A buttermilk agenda | Our Corner

Over the next few weeks we will begin seeing declarations of candidacy for political office from many brave souls.

Over the next few weeks we will  begin seeing declarations of candidacy for political office from many brave souls.
I say “brave” because, after covering political races for far too long, I know a contested race can be one of the most stressful and scarring experiences one can go through.
First-time candidates are often taken by surprise at the vitriol spewed for a race paying virtually no money, offering no real power and very little prestige.
Politicians are open to attacks from both sides of the dais and often walk into a trap without ever looking down. Prestige is not something we offer to politicians running for office, yet the most critical citizens seldom, if ever, run. The one time I saw a high-pitched, self-appointed watchdog get elected it was a disaster of psychotic proportions.
Being vigilant in assessing and questioning candidates and their motives (or agendas) is the responsibility of voters. That is the job in a republic. A voter places someone in office who is to assess and consider the issues. After weighing the various sides, elected officials then make decisions based on their own best judgement. The job is not to simply mouth back what a constituency demands. This is known as the “I voted for you so you have to say what I want” demand. Apparently these folks slept through the republic part of civics.
I don’t think any responsible political official will ever vote down the line to please all. If an official does, he or she is little more than a populist puppet waiting for the friends in the great “community” to say which way is right…or left. 
I often hear folks tell me how the politicians are the problems in the country, state or community.
One can make that argument, but voters are part of that bargain. Our job is to listen and question and not just run everything through our “I only want to hear my side” agenda. I see nothing wrong with an agenda. We all have them, mine just happens to be buttermilk. If I could find a candidate to run on the “free buttermilk for me” platform he’d have my vote in heartbeat.
A candidate’s agenda or a voter’s agenda is not the issue or the problem. It is the ability to think outside the agenda. If a candidate’s or voter’s agenda puts them into a steel-sided labyrinth, then there is trouble.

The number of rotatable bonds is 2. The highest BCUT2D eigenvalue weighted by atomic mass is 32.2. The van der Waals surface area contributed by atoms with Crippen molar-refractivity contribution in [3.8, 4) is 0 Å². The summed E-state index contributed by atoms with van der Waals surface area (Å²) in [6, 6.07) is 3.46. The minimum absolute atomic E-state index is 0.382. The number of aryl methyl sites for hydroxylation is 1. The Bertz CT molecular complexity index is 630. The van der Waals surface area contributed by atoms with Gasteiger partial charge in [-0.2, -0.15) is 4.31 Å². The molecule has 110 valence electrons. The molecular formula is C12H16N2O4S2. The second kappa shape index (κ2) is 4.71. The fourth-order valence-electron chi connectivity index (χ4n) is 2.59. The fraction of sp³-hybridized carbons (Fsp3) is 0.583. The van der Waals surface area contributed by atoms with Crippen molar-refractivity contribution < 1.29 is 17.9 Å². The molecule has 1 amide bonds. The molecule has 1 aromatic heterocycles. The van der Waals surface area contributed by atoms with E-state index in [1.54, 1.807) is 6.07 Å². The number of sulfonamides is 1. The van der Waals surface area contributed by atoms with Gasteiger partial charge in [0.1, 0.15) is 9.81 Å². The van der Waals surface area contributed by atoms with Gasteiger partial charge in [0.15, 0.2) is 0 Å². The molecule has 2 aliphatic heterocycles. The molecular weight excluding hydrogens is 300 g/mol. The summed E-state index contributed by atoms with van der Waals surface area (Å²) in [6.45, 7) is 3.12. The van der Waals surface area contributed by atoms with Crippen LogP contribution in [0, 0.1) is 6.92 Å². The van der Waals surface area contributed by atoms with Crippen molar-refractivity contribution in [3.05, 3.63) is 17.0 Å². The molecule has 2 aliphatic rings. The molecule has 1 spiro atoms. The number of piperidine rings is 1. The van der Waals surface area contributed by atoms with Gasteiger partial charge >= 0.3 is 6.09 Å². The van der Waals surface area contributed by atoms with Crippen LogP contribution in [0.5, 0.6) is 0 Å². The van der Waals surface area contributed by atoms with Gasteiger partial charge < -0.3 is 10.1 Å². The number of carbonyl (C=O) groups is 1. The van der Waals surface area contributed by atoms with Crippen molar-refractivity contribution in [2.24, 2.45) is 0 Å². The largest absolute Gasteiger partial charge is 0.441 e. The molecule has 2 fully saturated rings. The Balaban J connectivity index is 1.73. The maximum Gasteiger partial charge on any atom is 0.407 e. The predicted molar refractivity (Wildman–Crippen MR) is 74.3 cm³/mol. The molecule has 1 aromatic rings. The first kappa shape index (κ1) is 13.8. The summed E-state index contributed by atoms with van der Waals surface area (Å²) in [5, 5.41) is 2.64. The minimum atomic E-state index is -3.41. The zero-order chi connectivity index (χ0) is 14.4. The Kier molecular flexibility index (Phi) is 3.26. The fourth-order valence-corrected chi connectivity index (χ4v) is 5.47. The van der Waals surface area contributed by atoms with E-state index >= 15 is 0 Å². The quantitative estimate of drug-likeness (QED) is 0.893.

My only observation is to listen to the candidates. Listen to their words and give them a chance to present their side. Their words will tell you what you need to know.
And please let me know if there is a buttermilk candidate out there.

More in Opinion

Trump supporters’ attitude still the same

“Support Trump? Sure,” she said. “I like him.” These words by Pam Shilling from Trump Country western Pennsylvania reflect what many Trump supporters are thinking a year after the 2016 election victory, according to an article excerpted from “Politico.com” by “The Week” (Dec. 1, 2017).

Readers note: Change in comments section

The Courier-Herald has switched to a different online reader-comments platform.

Former fan finished with disrespectful NFL players

I lived off the grid for 15 years and the one thing I missed the most was watching pro football.

Carrying firearms about to change at the state Capitol

If you come to the state Capitol and want to see lawmakers in action, there are a few rules to follow while sitting in the galleries overlooking the Senate and the House floors.

Thank you everyone who made ‘Make A Difference Day’ a success

I want to thank everyone who makes every day a “Make a Difference Day” in Black Diamond.

Seek a sense of security, purpose in our lives

Thousands of years ago, the Greeks and the Romans worshipped a pantheon of gods: Jupiter, Juno, Venus, Mercury, Artemis and Athena. If you search for a list of Greek and Roman gods, they number at least 100. These gods reflected human frailties and their strengths.

Nationwide infrastructure needed to combat Alzheimer’s

Too often Alzheimer’s and other forms of dementia are treated as a normal aging issue, ignoring the public health consequences of a disease that someone in the U.S. develops every 66 seconds.

Don’t give into the pressure of driving drowsy

Eleven years ago, a drowsy-driving car wreck left me with injuries that still challenge me today.

Opening our minds can be a beautiful thing

As a leader of my church’s Sunday Adult Forum, I had a goal: to put a human face on Islam for the members of the congregation and community.

GOP has no place in small-town politics

Mission creep, according to Miriam-Webster is: “the gradual broadening of the original objectives of a mission or organization.”

Dismantling racism requires radical patience

The other day my friend, a POC (person of color), had to explain to his friend, a white woman, why using the N-word wasn’t acceptable.

Enumclaw mayor deserves a thanks for a job well done

I have always been proud to say I live in Enumclaw.